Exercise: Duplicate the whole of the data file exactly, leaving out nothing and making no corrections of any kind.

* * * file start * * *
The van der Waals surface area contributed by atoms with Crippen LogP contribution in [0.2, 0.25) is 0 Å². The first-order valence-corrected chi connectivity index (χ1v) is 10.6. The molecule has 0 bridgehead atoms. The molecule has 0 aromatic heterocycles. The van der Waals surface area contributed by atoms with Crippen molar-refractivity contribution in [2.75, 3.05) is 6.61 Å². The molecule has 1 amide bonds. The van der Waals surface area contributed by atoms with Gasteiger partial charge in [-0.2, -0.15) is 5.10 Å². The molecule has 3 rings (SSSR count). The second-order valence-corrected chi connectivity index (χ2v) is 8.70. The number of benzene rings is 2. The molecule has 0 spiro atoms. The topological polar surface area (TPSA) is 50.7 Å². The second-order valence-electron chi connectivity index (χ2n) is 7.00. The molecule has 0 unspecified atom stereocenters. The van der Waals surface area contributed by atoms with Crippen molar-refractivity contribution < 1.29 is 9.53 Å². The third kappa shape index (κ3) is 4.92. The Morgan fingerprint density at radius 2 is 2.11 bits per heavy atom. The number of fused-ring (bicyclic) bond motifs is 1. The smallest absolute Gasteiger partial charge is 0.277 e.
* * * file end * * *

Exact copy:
The van der Waals surface area contributed by atoms with Crippen LogP contribution in [0.2, 0.25) is 0 Å². The first-order valence-corrected chi connectivity index (χ1v) is 10.6. The molecule has 0 bridgehead atoms. The molecule has 0 aromatic heterocycles. The van der Waals surface area contributed by atoms with Crippen molar-refractivity contribution in [2.75, 3.05) is 6.61 Å². The molecule has 1 amide bonds. The van der Waals surface area contributed by atoms with Gasteiger partial charge in [-0.2, -0.15) is 5.10 Å². The molecule has 3 rings (SSSR count). The second-order valence-corrected chi connectivity index (χ2v) is 8.70. The number of benzene rings is 2. The molecule has 0 spiro atoms. The topological polar surface area (TPSA) is 50.7 Å². The second-order valence-electron chi connectivity index (χ2n) is 7.00. The molecule has 0 unspecified atom stereocenters. The van der Waals surface area contributed by atoms with Crippen molar-refractivity contribution < 1.29 is 9.53 Å². The third kappa shape index (κ3) is 4.92. The Morgan fingerprint density at radius 2 is 2.11 bits per heavy atom. The number of fused-ring (bicyclic) bond motifs is 1. The smallest absolute Gasteiger partial charge is 0.277 e.